KXPA100 versus other options

Discussion in 'Ham Radio Discussions' started by KJ5T, Apr 6, 2020.

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  1. KJ5T

    KJ5T Premium Subscriber QRZ Page

    I am starting this thread at the risk of repeating stuff from other threads. I will note the usual other threads are "is a QRP radio a good choice for a beginner" or a beginner asking "Should I buy an amp for my QRP rig" or "What budget amp should I get for my QRP rig". This thread is a slightly different direction.

    This past weekend I decided to play in the in the SSB Sprint contest, I decided to operate with my FT-857D instead of going QRP. I ran 50 watts with the 857D into a hamstick dipole on the balcony. Being in an apartment and knowing that things aren't grounded like they probably should be I don't want to run too much power and draw attention from neighbors.

    Anyways back on point, and I will try to avoid the long winded stories. The tl;dr version is I like the KX2 and even pushing 50-75 watts would be nice at times. I absolutely do not need the KXPA100 or any amplifier and I probably am not going to rush out and spend the money. I am just curious to hear thoughts from the crowd, especially those who may have experience with "QRP Amps"

    The KXPA100 is of course the appliance operators choice who has the money. It costs more than the KX2 loaded but if you get the assembled version it is as plug and play as they come. Even the kit doesn't look hard (no soldering) but heck for $60 more why not get it factory built?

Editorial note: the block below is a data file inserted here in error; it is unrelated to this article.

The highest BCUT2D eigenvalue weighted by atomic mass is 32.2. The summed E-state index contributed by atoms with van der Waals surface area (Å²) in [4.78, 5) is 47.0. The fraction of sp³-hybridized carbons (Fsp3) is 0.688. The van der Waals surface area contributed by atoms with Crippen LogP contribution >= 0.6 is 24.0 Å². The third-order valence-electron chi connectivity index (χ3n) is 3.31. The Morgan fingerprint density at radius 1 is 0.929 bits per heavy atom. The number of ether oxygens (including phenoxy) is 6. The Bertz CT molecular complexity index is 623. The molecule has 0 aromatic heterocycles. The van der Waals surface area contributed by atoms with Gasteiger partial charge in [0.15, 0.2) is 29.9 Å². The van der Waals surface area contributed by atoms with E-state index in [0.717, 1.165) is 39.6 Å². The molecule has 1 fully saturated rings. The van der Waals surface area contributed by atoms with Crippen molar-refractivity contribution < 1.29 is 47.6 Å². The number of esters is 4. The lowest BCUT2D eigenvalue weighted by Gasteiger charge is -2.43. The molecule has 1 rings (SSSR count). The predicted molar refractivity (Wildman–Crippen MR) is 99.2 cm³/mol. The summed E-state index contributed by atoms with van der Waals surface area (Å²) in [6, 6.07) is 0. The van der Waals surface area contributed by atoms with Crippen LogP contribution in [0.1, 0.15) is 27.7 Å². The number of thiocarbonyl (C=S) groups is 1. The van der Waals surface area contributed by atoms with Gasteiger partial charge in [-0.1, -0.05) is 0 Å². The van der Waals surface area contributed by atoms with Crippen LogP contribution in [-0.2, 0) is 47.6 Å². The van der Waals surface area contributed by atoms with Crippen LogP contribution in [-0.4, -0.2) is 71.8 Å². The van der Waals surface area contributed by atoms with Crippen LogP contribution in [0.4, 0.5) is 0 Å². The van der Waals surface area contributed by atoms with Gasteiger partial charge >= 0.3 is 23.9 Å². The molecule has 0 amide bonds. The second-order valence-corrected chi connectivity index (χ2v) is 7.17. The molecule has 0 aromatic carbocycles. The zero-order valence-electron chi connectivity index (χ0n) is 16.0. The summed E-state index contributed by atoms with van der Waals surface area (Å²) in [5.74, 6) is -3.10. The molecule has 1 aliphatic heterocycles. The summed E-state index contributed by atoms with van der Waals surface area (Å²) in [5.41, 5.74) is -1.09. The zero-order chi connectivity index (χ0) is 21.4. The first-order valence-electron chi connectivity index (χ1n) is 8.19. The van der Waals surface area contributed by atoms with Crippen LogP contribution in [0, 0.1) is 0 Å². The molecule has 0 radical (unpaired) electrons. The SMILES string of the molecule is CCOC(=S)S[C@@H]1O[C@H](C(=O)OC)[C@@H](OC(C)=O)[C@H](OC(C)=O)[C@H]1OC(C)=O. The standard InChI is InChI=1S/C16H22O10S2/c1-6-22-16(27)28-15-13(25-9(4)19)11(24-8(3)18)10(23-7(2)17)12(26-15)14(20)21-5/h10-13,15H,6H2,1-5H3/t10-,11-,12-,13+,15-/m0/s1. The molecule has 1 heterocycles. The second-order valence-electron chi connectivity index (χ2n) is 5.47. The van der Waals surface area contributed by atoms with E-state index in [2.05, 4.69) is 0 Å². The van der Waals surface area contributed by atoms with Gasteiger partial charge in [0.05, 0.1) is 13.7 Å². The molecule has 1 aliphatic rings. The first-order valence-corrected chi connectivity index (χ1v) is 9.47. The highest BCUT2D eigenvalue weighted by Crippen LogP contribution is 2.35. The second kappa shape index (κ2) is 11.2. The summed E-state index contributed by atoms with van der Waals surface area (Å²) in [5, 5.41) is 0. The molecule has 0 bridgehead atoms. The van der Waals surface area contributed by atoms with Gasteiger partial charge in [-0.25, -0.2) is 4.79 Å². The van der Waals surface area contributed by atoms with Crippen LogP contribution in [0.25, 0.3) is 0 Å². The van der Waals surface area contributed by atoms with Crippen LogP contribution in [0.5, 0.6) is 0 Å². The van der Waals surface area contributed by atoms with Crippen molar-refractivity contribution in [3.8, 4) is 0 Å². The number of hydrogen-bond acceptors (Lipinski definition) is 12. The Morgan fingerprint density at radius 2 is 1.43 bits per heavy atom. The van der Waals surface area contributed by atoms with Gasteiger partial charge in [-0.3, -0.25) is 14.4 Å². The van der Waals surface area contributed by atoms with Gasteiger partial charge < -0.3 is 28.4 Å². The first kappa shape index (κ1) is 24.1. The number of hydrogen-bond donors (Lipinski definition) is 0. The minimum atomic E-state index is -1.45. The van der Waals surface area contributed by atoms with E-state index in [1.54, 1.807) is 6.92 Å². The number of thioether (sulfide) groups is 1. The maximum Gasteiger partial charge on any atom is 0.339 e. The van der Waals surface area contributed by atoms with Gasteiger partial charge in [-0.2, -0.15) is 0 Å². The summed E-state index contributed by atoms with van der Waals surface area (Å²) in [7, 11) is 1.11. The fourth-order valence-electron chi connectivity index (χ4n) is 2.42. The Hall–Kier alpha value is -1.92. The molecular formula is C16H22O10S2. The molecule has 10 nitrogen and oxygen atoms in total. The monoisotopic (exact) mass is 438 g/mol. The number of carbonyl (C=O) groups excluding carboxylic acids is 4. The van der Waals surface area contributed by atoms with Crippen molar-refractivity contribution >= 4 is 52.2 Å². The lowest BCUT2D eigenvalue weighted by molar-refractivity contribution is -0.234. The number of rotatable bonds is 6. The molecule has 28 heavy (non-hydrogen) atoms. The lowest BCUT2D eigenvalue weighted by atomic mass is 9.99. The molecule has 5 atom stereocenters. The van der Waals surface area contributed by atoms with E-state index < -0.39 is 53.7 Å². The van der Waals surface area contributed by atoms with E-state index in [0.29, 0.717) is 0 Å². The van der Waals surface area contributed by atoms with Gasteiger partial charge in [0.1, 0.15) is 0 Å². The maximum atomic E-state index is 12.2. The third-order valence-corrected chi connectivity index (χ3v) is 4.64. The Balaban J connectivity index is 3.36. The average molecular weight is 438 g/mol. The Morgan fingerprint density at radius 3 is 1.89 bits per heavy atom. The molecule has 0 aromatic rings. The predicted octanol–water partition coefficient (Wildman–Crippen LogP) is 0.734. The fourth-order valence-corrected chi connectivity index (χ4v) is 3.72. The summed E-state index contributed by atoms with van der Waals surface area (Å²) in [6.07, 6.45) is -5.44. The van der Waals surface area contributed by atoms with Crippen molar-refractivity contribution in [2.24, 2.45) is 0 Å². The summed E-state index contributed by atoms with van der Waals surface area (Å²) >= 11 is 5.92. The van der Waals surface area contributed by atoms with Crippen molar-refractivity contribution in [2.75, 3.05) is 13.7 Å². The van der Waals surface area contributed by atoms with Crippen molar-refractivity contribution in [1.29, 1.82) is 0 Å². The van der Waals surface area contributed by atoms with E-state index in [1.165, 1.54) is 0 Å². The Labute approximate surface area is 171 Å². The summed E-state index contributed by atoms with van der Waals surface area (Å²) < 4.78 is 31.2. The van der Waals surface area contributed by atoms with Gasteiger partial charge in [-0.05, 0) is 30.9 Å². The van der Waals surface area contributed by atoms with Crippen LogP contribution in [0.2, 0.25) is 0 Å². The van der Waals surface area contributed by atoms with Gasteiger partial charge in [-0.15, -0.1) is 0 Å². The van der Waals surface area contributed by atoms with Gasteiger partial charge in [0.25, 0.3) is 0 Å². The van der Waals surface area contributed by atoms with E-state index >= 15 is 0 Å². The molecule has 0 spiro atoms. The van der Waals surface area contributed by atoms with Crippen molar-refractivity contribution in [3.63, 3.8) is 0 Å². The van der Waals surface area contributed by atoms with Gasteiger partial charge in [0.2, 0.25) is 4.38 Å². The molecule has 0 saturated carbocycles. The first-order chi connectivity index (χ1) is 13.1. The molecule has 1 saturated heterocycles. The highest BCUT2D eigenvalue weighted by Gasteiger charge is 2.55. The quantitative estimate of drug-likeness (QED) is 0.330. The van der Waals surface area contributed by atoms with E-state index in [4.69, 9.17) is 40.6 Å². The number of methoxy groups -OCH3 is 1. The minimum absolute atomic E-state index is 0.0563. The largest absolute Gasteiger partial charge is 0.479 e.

Then there is the XPA-125B, more reasonably priced. It is designed to be paired with the X5105. Part of me kind of wants to get my hands on the combination for some operating, wonder how much of the price I could recoup say with a month of use. A very quick Google search did not reveal anyone pairing this amp with the Elecraft KX2/KX3. Maybe less "plug and play" but I don't see why it wouldn't be feasible.

    There is also the Hard Rock-50 kit. For hams that are capable of building a kit it is the way to go, at $557 "loaded" for the KX2/KX3. Of course you also have to build it. Add another $40 if you want premade coils. For us appliance operators it isn't the best choice. I only have a solder gun that isn't the right tool for the through-hole soldering, in theory I could borrow my friend's soldering station and obviously do some practice runs with maybe some cheap through-hole kits that are out there. I can do through-hole soldering it has just been a long time. I always had the issue of using TOO much solder.

    There are tons of kits out there on ebay, people link to them from time to time. Feel free to share experiences about those.

    Maybe I should set a goal, if I get proficient enough to make CW contacts I can treat myself with a new radio or amp (HA!)
     

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